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FOR all his undertakings to present a cogent case for Britain to jump on the US-led bombing spree over Syria, David Cameron has done no such thing.
His appeal to the House of Commons amounted to little more than a jumble of half-truths and wishful thinking to advance the idea that a minimal increase in bombing random targets by British planes, added to that of France and the US, could “degrade” Isis and the reduce its threat to Britain.
Once again the Prime Minister declared that Isis has its headquarters in the Syrian city of Raqqa where “some of
the main threats against this country are planned and orchestrated.”
He adduced no evidence to prove this assertion any more than he did to justify his claim that British involvement would make a military difference.
Cameron made no effort to answer key questions posed last week by the Commons foreign affairs select committee for the simple reason that he has no credible response to them.
The mere fact that committee chairman Crispin Blunt has swung in behind his party leader despite having received no credible reply to the doubts he personally raised a few days ago does not strengthen Cameron’s case.
His vague reference to “moderate” forces — 70,000 would you believe? — being supported to take and hold land to “relieve suffering,” as seen in Kobane, ignores the reality that the only systematic military resistance to Isis is by the Syrian army and Kurdish YPG units who are loth to fight outside Kurdish areas.
As bravely as Kurdish units fought in Kobane, others retreated initially from Sinjar in Iraq in the face of an Isis advance, leaving the mainly Yazidi population to face slaughter, rape and enslavement.
Sinjar’s subsequent liberation by Kurdish and Yazidi peshmerga forces has revealed a network of subterranean communication tunnels and bomb shelters.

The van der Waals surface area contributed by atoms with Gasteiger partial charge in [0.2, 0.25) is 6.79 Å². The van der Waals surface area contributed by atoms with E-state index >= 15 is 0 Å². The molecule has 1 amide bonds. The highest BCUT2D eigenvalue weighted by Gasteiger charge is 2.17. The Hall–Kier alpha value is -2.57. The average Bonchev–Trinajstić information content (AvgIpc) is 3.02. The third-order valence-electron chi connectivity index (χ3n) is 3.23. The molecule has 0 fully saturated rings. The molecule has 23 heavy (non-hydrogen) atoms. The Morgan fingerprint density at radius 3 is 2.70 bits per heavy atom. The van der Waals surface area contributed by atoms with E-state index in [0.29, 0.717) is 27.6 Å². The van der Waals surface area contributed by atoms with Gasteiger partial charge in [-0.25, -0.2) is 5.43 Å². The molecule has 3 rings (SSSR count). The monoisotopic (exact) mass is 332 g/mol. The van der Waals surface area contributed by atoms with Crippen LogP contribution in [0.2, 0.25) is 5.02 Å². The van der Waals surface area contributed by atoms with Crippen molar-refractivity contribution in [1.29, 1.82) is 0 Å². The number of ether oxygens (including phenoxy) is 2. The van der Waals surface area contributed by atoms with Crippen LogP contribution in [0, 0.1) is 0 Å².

Is it beyond Cameron’s imagination to believe that these exist also in Raqqa which has been in Isis hands since March 2013?
Those least likely in Raqqa to have deep bomb shelters are the half-million-strong civilian population who, if the PM gets his way, will be slaughtered by bombs and rockets while Isis fighters remain below ground confident that no infantry forces will follow up the aerial bombardment.
Labour leader Jeremy Corbyn and the Scottish National Party’s Westminster leader Angus Robertson were correct to draw attention to the gaps in Cameron’s case and to reiterate the unanswered questions.
Despite the government and media onslaught, there remains little appetite among Labour, SNP, Plaid Cymru, Green and Liberal Democrat MPs for another bombing extravaganza.
Their doubts can only increase as awareness grows of the failings of so-called “precision bombing,” such as in this week’s obliteration by French aircraft of a Mosul school in which 28 children perished.
New Labour zealot Chris Leslie increasingly resembles one of those Japanese soldiers emerging from a Pacific island jungle in the 1960s and discovering to his horror that the war is over.
He affects to believe that the UN security council resolution urging member states to take “all necessary measures” to prevent Isis terrorism in Syria and Iraq offers carte blanche for more bombing.
Resolution 2249 did not provide a legal basis for military action and does not invoke Chapter VII of the UN charter that authorises the use of force.
Bombing campaigns have to work in tandem with ground forces, as in Russian air force co-operation with the Syrian army. Otherwise, they are futile gestures that also pose a deadly threat to civilians.
If Cameron and his armchair generals want to seriously affect Isis, they should start by questioning the military and financial assistance given to terrorists in Iraq and Syria by Turkey, Saudi Arabia, Qatar and other Gulf dictatorships.
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